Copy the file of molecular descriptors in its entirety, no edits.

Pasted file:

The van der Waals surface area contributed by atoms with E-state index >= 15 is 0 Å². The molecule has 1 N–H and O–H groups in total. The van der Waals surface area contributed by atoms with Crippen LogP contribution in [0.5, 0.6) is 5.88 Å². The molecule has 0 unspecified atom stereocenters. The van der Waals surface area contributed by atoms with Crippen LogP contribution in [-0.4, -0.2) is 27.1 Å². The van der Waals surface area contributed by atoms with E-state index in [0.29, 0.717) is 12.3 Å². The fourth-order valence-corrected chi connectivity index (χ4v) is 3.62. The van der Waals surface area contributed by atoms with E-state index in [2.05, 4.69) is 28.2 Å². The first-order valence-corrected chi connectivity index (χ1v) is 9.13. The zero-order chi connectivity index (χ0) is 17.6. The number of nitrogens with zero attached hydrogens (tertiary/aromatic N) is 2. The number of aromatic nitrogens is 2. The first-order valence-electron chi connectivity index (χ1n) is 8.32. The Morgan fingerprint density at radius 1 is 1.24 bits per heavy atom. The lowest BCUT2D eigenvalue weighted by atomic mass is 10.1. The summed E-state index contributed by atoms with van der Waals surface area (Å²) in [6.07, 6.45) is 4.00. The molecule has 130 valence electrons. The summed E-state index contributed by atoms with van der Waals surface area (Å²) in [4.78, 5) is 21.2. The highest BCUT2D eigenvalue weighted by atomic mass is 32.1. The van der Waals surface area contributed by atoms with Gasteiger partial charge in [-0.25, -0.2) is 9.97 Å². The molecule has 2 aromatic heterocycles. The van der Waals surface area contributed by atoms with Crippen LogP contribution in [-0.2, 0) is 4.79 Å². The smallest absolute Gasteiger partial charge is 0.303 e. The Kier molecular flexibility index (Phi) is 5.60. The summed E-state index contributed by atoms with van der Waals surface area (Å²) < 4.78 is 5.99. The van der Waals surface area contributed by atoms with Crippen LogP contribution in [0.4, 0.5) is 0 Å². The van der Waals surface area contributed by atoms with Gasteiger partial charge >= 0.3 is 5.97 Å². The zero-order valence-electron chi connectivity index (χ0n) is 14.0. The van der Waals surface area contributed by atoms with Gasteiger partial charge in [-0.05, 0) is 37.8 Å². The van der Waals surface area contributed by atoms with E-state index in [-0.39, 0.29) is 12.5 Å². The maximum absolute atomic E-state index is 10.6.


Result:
The van der Waals surface area contributed by atoms with E-state index >= 15 is 0 Å². The molecule has 1 N–H and O–H groups in total. The van der Waals surface area contributed by atoms with Crippen LogP contribution in [0.5, 0.6) is 5.88 Å². The molecule has 0 unspecified atom stereocenters. The van der Waals surface area contributed by atoms with Crippen LogP contribution in [-0.4, -0.2) is 27.1 Å². The van der Waals surface area contributed by atoms with E-state index in [0.29, 0.717) is 12.3 Å². The fourth-order valence-corrected chi connectivity index (χ4v) is 3.62. The van der Waals surface area contributed by atoms with E-state index in [2.05, 4.69) is 28.2 Å². The first-order valence-corrected chi connectivity index (χ1v) is 9.13. The zero-order chi connectivity index (χ0) is 17.6. The number of nitrogens with zero attached hydrogens (tertiary/aromatic N) is 2. The number of aromatic nitrogens is 2. The first-order valence-electron chi connectivity index (χ1n) is 8.32. The Morgan fingerprint density at radius 1 is 1.24 bits per heavy atom. The lowest BCUT2D eigenvalue weighted by atomic mass is 10.1. The summed E-state index contributed by atoms with van der Waals surface area (Å²) in [6.07, 6.45) is 4.00. The molecule has 130 valence electrons. The summed E-state index contributed by atoms with van der Waals surface area (Å²) in [4.78, 5) is 21.2. The highest BCUT2D eigenvalue weighted by atomic mass is 32.1. The van der Waals surface area contributed by atoms with Gasteiger partial charge in [-0.25, -0.2) is 9.97 Å². The molecule has 2 aromatic heterocycles. The van der Waals surface area contributed by atoms with Crippen LogP contribution in [-0.2, 0) is 4.79 Å². The smallest absolute Gasteiger partial charge is 0.303 e. The Kier molecular flexibility index (Phi) is 5.60. The summed E-state index contributed by atoms with van der Waals surface area (Å²) < 4.78 is 5.99. The van der Waals surface area contributed by atoms with Crippen LogP contribution in [0.4, 0.5) is 0 Å². The van der Waals surface area contributed by atoms with Gasteiger partial charge >= 0.3 is 5.97 Å². The zero-order valence-electron chi connectivity index (χ0n) is 14.0. The van der Waals surface area contributed by atoms with Gasteiger partial charge in [-0.05, 0) is 37.8 Å². The van der Waals surface area contributed by atoms with E-state index in [-0.39, 0.29) is 12.5 Å². The maximum absolute atomic E-state index is 10.6.